Burns spends the first half of her book writing about her own growing up, about her constant perception of herself as a daughter, reliant on her mother for help and support. The turning point, both in the book and in Burns' life, comes with the birth of her daughter, Olive. Now that she is a mother, Burns begins to rethink her own mother's position and responses to the various crises of their life together. She chooses to parent her daughter in the extreme opposite of her mother's parenting; she is obsessively hands-on and involved, where her own mother was detached and distant. Her daughter is the center of her life, and she is convinced that this is the way it should be, even in moments where she is also certain that this type of parenting will drive her to an early grave. Again, one of the book's great successes is Burns' ability to convey how much she loves her daughter in the same moment that she is asking us to question her very sanity.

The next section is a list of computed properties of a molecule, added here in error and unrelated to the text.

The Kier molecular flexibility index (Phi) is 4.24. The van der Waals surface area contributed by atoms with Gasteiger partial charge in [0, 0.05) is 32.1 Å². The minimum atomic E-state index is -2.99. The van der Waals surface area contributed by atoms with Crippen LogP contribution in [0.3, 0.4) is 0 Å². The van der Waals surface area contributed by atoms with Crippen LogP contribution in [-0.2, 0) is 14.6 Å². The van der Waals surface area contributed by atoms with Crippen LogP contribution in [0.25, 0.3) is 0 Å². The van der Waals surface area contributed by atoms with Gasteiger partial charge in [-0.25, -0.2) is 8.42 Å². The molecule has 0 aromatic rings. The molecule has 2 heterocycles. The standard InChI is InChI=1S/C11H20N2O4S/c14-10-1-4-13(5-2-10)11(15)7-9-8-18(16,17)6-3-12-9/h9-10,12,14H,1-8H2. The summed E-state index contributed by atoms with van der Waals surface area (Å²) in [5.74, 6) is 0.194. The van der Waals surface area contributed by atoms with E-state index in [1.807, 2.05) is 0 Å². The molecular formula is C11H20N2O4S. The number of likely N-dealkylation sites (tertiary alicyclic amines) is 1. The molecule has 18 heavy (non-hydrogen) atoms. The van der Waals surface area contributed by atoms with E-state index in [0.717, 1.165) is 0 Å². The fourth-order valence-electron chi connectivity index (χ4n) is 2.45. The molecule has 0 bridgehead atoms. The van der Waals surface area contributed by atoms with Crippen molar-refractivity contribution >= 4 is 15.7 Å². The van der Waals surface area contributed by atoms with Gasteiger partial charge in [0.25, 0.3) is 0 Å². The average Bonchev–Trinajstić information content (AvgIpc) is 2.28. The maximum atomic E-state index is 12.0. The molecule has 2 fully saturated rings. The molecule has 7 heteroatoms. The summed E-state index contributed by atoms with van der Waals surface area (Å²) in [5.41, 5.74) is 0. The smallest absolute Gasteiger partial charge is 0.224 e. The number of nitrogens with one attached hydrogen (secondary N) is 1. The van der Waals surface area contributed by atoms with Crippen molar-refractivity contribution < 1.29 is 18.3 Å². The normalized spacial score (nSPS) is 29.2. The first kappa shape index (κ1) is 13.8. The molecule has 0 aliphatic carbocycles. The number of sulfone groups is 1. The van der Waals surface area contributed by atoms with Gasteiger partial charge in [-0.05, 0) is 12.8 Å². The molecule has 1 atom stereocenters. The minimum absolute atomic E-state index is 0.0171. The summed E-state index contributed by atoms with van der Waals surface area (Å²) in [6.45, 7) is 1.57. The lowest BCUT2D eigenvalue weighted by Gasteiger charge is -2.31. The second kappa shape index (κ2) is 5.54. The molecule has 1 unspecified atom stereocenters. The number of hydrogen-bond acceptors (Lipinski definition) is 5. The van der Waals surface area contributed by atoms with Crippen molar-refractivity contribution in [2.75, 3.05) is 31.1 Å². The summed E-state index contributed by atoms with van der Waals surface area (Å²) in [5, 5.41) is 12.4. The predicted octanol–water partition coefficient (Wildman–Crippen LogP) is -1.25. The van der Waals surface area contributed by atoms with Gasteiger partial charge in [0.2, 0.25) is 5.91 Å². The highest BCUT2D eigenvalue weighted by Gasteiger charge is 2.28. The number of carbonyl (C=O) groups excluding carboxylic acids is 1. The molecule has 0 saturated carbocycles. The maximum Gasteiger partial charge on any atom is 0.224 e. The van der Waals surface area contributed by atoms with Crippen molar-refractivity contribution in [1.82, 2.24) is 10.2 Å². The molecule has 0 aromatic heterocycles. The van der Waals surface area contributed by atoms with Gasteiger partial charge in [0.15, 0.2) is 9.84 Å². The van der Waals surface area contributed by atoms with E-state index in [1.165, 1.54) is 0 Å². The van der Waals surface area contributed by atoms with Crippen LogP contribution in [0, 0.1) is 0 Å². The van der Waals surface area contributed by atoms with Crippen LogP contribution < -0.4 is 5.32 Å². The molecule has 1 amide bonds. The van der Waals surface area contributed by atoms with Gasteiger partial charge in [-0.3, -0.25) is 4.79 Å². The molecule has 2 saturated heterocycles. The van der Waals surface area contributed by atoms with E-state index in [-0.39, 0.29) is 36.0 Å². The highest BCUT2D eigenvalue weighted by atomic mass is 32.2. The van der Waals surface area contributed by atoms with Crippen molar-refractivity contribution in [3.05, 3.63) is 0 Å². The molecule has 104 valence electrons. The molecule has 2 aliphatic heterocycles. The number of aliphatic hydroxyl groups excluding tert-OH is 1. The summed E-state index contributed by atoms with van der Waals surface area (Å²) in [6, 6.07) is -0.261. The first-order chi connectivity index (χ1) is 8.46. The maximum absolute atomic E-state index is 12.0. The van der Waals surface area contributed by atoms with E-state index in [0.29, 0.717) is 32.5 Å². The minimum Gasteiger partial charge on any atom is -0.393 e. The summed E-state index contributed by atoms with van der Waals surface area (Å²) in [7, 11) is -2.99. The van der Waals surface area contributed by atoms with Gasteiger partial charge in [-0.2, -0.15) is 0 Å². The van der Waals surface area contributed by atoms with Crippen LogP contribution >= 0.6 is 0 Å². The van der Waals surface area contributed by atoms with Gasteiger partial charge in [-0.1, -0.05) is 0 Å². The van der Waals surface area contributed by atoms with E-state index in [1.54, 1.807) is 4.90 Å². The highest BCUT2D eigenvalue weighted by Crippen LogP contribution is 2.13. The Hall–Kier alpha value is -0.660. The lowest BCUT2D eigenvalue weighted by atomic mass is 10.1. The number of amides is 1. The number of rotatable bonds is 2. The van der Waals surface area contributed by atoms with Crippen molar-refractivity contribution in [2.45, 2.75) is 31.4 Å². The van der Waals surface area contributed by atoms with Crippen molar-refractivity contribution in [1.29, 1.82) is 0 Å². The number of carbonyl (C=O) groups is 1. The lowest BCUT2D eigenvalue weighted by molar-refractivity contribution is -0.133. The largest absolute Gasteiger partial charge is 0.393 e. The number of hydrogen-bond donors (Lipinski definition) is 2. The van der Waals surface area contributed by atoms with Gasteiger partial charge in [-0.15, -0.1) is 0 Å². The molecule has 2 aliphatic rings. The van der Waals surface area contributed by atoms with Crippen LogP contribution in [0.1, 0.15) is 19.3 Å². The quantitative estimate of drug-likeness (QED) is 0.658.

In one incredibly simple and incredibly telling moment, Burns recounts a day when she cannot get her daughter out of her stroller. She is pulling and pulling at Olive, who is saying, "Uh-oh" over and over. "I can feel the other mothers looking in our direction," Burns writes. "I try to pretend like I know what I'm doing. . . It appears that I forgot to undo the safety strap and her safety strap is holding her nice and safe like a well-designed safety strap should. She's not coming out until I undo that strap. I am in a hurry and not paying attention. I do everything too fast. I am my mother." Of course, part of being her mother is making sure that Olive is safe, that she is protected from the world, even when she isn't consciously thinking about it. The book--like our lives as mothers--is full of moments like this.